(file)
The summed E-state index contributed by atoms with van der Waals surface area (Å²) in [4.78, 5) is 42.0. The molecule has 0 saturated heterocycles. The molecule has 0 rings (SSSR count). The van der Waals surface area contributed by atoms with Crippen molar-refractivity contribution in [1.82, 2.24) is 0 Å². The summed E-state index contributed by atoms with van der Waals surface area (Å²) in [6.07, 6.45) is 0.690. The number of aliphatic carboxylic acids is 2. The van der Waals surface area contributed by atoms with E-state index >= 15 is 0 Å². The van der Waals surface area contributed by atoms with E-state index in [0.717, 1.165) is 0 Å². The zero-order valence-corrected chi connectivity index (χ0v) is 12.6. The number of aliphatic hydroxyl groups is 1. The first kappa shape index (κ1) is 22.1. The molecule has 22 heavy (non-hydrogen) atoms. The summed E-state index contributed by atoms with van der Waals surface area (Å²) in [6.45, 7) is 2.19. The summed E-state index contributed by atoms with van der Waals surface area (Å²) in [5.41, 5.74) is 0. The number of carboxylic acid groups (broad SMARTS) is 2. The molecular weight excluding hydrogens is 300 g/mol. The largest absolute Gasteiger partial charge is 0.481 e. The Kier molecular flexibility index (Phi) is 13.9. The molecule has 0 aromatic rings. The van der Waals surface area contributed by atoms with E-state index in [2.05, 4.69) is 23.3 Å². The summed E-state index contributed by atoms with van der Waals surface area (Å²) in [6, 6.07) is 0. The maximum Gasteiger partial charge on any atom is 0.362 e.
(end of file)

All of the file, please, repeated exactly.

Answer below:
The summed E-state index contributed by atoms with van der Waals surface area (Å²) in [4.78, 5) is 42.0. The molecule has 0 saturated heterocycles. The molecule has 0 rings (SSSR count). The van der Waals surface area contributed by atoms with Crippen molar-refractivity contribution in [1.82, 2.24) is 0 Å². The summed E-state index contributed by atoms with van der Waals surface area (Å²) in [6.07, 6.45) is 0.690. The number of aliphatic carboxylic acids is 2. The van der Waals surface area contributed by atoms with E-state index >= 15 is 0 Å². The van der Waals surface area contributed by atoms with E-state index in [0.717, 1.165) is 0 Å². The zero-order valence-corrected chi connectivity index (χ0v) is 12.6. The number of aliphatic hydroxyl groups is 1. The first kappa shape index (κ1) is 22.1. The molecule has 22 heavy (non-hydrogen) atoms. The summed E-state index contributed by atoms with van der Waals surface area (Å²) in [6.45, 7) is 2.19. The summed E-state index contributed by atoms with van der Waals surface area (Å²) in [5.41, 5.74) is 0. The number of carboxylic acid groups (broad SMARTS) is 2. The molecular weight excluding hydrogens is 300 g/mol. The largest absolute Gasteiger partial charge is 0.481 e. The Kier molecular flexibility index (Phi) is 13.9. The molecule has 0 aromatic rings. The van der Waals surface area contributed by atoms with E-state index in [2.05, 4.69) is 23.3 Å². The summed E-state index contributed by atoms with van der Waals surface area (Å²) in [6, 6.07) is 0. The maximum Gasteiger partial charge on any atom is 0.362 e.